By Sound Vision Staff Writer
Sad but shocking reality: the divorce rate amongst Muslims in North America is one of the highest in the world.
According to New York-based Muslim sociologist Ilyas Ba-Yunus, Muslims in Canada and the U.S. have a divorce rate of 33 percent.
The world’s highest is the general U.S. population’s of 48.6 percent, followed by the United Kingdom’s of 36 percent.
Many assume divorce means problems began in the course of the marriage, whether it was communication breakdown or irreconcilable differences.
But there are many difficulties that lead to divorce which could have been avoided right from the beginning. This could have happened if individuals, parents, guardians and Imams had played their role right when communication between two Muslims seeking marriage began.
Below, we give you some tips and advice of what you can do:
HOW PARENTS CAN HELP:
The older woman noticed her instantly.
The twenty-something girl was an American Muslima, her white skin and Caucasian features bore testimony to that. She was perfect for her dear son Muhsin.
As she walked closer to her, she noticed the young woman talking to someone of a darker complexion.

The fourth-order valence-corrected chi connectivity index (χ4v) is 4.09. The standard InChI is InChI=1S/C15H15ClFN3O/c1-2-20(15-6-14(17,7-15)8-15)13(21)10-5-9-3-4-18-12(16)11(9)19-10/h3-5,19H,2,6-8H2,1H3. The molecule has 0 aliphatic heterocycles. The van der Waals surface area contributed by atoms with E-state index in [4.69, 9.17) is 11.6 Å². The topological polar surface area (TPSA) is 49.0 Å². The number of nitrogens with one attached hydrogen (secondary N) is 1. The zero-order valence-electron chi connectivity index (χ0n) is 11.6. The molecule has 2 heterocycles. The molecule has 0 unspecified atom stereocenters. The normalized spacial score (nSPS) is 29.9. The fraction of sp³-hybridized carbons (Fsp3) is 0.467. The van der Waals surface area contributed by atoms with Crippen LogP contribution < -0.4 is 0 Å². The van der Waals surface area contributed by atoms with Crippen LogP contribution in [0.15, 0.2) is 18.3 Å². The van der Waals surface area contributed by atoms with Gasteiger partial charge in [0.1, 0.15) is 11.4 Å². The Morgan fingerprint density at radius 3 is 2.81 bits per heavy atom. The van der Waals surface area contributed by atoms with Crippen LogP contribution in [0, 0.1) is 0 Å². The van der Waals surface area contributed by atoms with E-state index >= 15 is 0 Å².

The woman rushed up.
“Assalamu alaykum,” she said smiling at the American Muslima.
“Wa alaykum as Salaam,” replied the sister and her friend in unison, both a bit startled by the enthusiasm and ardor with which they were being greeted.
“I would like you to marry my son,” said the woman barely inches away from the American Muslima, and making no eye contact at all with her friend.
“But, but why,” she stammered.
“Because you are white and you are wearing a Jelbab. You will make a perfect wife for my Muhsin!”
(This is based on a true story, in which the ethnicity of two of the people involved has been changed
While some would be surprised at the candor and bluntness of the older woman in the above-mentioned scenario, such scenes are not uncommon. Many parents seem to think approaching a prospect out of the blue will “reserve” this person for their son/daughter.
If you as a parent want to play an effective role in helping your children seek the right mate, things have to be done differently.
1.Understand your role
Your role as a mother or father is not to be the final arbiter of your child’s marriage. This may be how marriages were arranged “back home” in a Muslim country, but it is not the Islamic way. Nor is this way acceptable to most Muslims who have grown up in the West.
That said, the parents have a tremendous responsibility in the process. They:
a. suggest individuals as prospective spouses
b. thoroughly screen and check proposals, call references
c. act as the third party between the two candidates